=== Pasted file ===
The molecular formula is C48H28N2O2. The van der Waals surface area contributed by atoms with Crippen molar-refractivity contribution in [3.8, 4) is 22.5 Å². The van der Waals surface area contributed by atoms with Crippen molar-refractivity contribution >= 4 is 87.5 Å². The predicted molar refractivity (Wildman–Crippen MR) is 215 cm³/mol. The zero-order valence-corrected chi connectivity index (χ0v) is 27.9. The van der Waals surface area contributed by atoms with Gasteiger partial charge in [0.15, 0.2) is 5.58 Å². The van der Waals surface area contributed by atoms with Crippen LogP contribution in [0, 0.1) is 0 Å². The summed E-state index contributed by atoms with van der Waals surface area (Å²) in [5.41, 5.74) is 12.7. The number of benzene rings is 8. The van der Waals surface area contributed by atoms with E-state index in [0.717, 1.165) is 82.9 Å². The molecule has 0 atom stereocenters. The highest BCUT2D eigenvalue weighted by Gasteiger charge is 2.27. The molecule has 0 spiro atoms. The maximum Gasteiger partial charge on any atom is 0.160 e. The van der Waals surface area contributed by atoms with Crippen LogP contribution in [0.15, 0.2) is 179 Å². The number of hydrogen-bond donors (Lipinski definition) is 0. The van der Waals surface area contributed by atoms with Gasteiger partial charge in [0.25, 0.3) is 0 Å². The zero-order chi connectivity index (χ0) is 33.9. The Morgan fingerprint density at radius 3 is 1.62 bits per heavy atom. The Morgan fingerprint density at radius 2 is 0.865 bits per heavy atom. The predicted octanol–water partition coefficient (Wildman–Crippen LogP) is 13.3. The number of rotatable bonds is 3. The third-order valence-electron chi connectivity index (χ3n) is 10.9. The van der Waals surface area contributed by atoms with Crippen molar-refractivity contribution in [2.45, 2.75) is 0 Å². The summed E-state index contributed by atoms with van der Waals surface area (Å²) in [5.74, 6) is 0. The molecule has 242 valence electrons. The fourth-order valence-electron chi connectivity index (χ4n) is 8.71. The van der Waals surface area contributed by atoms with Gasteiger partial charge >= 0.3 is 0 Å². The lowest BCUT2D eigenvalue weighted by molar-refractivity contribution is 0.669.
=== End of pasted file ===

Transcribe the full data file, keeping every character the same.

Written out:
The molecular formula is C48H28N2O2. The van der Waals surface area contributed by atoms with Crippen molar-refractivity contribution in [3.8, 4) is 22.5 Å². The van der Waals surface area contributed by atoms with Crippen molar-refractivity contribution >= 4 is 87.5 Å². The predicted molar refractivity (Wildman–Crippen MR) is 215 cm³/mol. The zero-order valence-corrected chi connectivity index (χ0v) is 27.9. The van der Waals surface area contributed by atoms with Gasteiger partial charge in [0.15, 0.2) is 5.58 Å². The van der Waals surface area contributed by atoms with Crippen LogP contribution in [0, 0.1) is 0 Å². The summed E-state index contributed by atoms with van der Waals surface area (Å²) in [5.41, 5.74) is 12.7. The number of benzene rings is 8. The van der Waals surface area contributed by atoms with E-state index in [0.717, 1.165) is 82.9 Å². The molecule has 0 atom stereocenters. The highest BCUT2D eigenvalue weighted by Gasteiger charge is 2.27. The molecule has 0 spiro atoms. The maximum Gasteiger partial charge on any atom is 0.160 e. The van der Waals surface area contributed by atoms with Crippen LogP contribution in [0.15, 0.2) is 179 Å². The number of hydrogen-bond donors (Lipinski definition) is 0. The van der Waals surface area contributed by atoms with Gasteiger partial charge in [0.25, 0.3) is 0 Å². The zero-order chi connectivity index (χ0) is 33.9. The Morgan fingerprint density at radius 3 is 1.62 bits per heavy atom. The Morgan fingerprint density at radius 2 is 0.865 bits per heavy atom. The predicted octanol–water partition coefficient (Wildman–Crippen LogP) is 13.3. The number of rotatable bonds is 3. The third-order valence-electron chi connectivity index (χ3n) is 10.9. The van der Waals surface area contributed by atoms with Crippen molar-refractivity contribution in [2.45, 2.75) is 0 Å². The summed E-state index contributed by atoms with van der Waals surface area (Å²) in [5.74, 6) is 0. The molecule has 242 valence electrons. The fourth-order valence-electron chi connectivity index (χ4n) is 8.71. The van der Waals surface area contributed by atoms with Gasteiger partial charge >= 0.3 is 0 Å². The lowest BCUT2D eigenvalue weighted by molar-refractivity contribution is 0.669.